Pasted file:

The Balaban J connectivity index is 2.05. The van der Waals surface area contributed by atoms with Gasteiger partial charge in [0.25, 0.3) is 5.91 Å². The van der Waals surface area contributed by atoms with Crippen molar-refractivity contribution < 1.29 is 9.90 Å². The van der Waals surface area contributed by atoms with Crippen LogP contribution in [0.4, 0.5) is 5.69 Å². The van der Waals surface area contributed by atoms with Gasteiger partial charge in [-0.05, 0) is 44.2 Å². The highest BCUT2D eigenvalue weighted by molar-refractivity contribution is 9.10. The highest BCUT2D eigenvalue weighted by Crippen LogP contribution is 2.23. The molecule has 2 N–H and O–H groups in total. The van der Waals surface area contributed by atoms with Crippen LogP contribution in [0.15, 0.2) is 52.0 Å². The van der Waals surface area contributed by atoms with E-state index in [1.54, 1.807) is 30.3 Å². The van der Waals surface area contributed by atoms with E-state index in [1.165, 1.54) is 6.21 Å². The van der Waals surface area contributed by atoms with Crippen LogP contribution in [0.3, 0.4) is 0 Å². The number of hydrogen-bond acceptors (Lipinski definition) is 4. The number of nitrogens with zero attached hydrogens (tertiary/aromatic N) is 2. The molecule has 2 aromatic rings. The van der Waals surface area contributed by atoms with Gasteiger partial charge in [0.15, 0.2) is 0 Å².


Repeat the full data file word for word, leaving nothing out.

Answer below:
The Balaban J connectivity index is 2.05. The van der Waals surface area contributed by atoms with Gasteiger partial charge in [0.25, 0.3) is 5.91 Å². The van der Waals surface area contributed by atoms with Crippen molar-refractivity contribution < 1.29 is 9.90 Å². The van der Waals surface area contributed by atoms with Crippen LogP contribution in [0.4, 0.5) is 5.69 Å². The van der Waals surface area contributed by atoms with Gasteiger partial charge in [-0.05, 0) is 44.2 Å². The highest BCUT2D eigenvalue weighted by molar-refractivity contribution is 9.10. The highest BCUT2D eigenvalue weighted by Crippen LogP contribution is 2.23. The molecule has 2 N–H and O–H groups in total. The van der Waals surface area contributed by atoms with Crippen LogP contribution in [0.15, 0.2) is 52.0 Å². The van der Waals surface area contributed by atoms with E-state index in [1.54, 1.807) is 30.3 Å². The van der Waals surface area contributed by atoms with E-state index in [1.165, 1.54) is 6.21 Å². The van der Waals surface area contributed by atoms with Crippen LogP contribution in [0.3, 0.4) is 0 Å². The number of hydrogen-bond acceptors (Lipinski definition) is 4. The number of nitrogens with zero attached hydrogens (tertiary/aromatic N) is 2. The molecule has 2 aromatic rings. The van der Waals surface area contributed by atoms with Gasteiger partial charge in [0.15, 0.2) is 0 Å².